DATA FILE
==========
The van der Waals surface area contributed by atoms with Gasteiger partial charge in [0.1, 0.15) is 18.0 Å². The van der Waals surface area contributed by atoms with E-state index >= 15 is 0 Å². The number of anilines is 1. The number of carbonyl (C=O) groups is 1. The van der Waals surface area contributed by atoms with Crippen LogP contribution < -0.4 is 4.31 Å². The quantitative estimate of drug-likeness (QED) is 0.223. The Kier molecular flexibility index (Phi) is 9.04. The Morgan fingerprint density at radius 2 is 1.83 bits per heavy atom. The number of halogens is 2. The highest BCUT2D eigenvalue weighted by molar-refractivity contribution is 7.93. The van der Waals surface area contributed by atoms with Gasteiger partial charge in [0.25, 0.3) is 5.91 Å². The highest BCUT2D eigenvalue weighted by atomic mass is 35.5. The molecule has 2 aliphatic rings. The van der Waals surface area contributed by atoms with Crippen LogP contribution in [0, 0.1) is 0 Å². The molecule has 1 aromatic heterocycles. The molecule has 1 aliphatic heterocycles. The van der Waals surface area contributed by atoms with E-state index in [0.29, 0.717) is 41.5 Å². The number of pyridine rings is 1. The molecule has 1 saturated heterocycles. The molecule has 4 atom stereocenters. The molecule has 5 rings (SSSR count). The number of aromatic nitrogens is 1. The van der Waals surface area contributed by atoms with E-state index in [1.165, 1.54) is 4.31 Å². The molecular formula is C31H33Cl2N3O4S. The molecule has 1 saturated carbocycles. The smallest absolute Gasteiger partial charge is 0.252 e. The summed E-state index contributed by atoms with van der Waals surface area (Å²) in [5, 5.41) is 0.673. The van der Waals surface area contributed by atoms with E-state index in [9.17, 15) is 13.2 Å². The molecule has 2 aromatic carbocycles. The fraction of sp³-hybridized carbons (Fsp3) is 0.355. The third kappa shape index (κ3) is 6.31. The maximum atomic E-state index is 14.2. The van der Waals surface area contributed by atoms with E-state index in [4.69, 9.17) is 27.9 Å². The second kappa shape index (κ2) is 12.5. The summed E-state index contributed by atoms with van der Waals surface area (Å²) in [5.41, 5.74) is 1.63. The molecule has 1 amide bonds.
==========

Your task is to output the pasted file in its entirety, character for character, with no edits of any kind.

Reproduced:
The van der Waals surface area contributed by atoms with Gasteiger partial charge in [0.1, 0.15) is 18.0 Å². The van der Waals surface area contributed by atoms with E-state index >= 15 is 0 Å². The number of anilines is 1. The number of carbonyl (C=O) groups is 1. The van der Waals surface area contributed by atoms with Crippen LogP contribution < -0.4 is 4.31 Å². The quantitative estimate of drug-likeness (QED) is 0.223. The Kier molecular flexibility index (Phi) is 9.04. The Morgan fingerprint density at radius 2 is 1.83 bits per heavy atom. The number of halogens is 2. The highest BCUT2D eigenvalue weighted by molar-refractivity contribution is 7.93. The van der Waals surface area contributed by atoms with Gasteiger partial charge in [0.25, 0.3) is 5.91 Å². The highest BCUT2D eigenvalue weighted by atomic mass is 35.5. The molecule has 2 aliphatic rings. The van der Waals surface area contributed by atoms with Crippen LogP contribution in [0, 0.1) is 0 Å². The molecule has 1 aromatic heterocycles. The molecule has 1 aliphatic heterocycles. The van der Waals surface area contributed by atoms with E-state index in [0.29, 0.717) is 41.5 Å². The number of pyridine rings is 1. The molecule has 1 saturated heterocycles. The molecule has 4 atom stereocenters. The molecule has 5 rings (SSSR count). The number of aromatic nitrogens is 1. The van der Waals surface area contributed by atoms with E-state index in [1.165, 1.54) is 4.31 Å². The molecular formula is C31H33Cl2N3O4S. The molecule has 1 saturated carbocycles. The smallest absolute Gasteiger partial charge is 0.252 e. The summed E-state index contributed by atoms with van der Waals surface area (Å²) in [5, 5.41) is 0.673. The van der Waals surface area contributed by atoms with E-state index in [9.17, 15) is 13.2 Å². The molecule has 2 aromatic carbocycles. The fraction of sp³-hybridized carbons (Fsp3) is 0.355. The third kappa shape index (κ3) is 6.31. The maximum atomic E-state index is 14.2. The van der Waals surface area contributed by atoms with E-state index in [4.69, 9.17) is 27.9 Å². The second kappa shape index (κ2) is 12.5. The summed E-state index contributed by atoms with van der Waals surface area (Å²) in [5.41, 5.74) is 1.63. The molecule has 1 amide bonds.